The second source of power, previously described, is the battery, generator and motor subsystem. This is illustrated in
As previously indicated, the two power sources are integrated so that they seamlessly work together to meet the driver's demand for power without exceeding the system's power limits, including battery limits, while maintaining optimum powertrain efficiency and performance. The system will determine the driver's demand for torque and achieve the optimum split of power between the two power sources. If the battery limits are exceeded and the battery voltage is outside of a specified range, powertrain system shutdown may occur. In order to avoid this condition without limiting the maximum vehicle performance, the present invention coordinates the two power sources using a closed-loop power control. A schematic representation of the closed-loop power control is shown in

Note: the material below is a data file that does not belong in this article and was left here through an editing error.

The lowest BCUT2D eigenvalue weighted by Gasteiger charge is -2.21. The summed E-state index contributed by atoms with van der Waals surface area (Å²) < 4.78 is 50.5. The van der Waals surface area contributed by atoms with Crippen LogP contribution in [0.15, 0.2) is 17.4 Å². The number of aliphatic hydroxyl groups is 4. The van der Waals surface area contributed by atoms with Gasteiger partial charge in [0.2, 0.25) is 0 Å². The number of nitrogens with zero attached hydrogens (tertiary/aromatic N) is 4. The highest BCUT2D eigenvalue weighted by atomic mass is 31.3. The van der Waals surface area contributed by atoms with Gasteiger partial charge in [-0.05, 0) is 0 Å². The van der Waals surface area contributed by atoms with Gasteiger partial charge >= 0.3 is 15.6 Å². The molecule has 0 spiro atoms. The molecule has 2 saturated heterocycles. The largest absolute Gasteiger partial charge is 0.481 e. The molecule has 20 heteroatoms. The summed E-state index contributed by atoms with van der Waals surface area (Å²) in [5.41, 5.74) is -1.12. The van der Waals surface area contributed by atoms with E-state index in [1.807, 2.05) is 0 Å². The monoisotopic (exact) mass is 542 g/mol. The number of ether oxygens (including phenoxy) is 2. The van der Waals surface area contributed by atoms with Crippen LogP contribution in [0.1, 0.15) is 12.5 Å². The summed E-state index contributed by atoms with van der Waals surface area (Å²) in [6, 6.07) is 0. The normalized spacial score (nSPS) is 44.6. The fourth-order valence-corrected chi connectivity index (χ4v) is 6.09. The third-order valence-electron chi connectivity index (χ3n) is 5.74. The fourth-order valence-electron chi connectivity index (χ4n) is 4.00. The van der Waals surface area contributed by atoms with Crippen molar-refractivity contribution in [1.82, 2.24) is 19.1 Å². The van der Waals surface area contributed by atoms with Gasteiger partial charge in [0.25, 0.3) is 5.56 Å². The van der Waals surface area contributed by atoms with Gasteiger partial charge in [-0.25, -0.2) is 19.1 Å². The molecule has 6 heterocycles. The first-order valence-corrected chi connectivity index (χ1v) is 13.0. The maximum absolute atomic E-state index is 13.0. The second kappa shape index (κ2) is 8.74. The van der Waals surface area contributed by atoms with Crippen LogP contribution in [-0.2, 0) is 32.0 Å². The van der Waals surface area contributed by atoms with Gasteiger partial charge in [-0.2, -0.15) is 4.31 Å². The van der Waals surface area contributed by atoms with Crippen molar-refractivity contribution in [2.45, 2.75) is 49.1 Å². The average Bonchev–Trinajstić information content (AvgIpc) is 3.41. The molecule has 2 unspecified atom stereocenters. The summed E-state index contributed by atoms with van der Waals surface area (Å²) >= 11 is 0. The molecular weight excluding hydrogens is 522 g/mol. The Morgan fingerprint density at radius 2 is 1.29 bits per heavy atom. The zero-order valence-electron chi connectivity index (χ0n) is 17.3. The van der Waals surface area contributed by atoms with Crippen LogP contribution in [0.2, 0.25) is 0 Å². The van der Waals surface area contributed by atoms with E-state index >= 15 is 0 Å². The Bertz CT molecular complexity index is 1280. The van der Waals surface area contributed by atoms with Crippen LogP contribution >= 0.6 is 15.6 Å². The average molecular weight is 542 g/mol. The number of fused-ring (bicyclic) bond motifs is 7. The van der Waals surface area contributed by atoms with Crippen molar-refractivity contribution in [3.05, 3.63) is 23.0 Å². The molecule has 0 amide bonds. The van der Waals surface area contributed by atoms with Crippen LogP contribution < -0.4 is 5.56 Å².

The control system shown in
Losses, Ploss, are electrical powertrain losses, which comprise motor losses and gearing losses (i.e., Ploss=Pmotor(tmotor,ωmotor)). After the electrical losses are accounted for at 68 and the maximum system limits are determined at 66 and the actual engine output power is determined at 70, the control system determines the battery power desired (Pelec
The actual battery power (Pbatt
The control system algebraically adds the values Pelec
The control system calculates wheel torque command
which is the driver torque command as limited to the system limits.
The second PID controller 60, as explained previously, adjusts the engine power command Peng
The first controller 58 may have a faster response than the second controller 60 to ensure control system stability.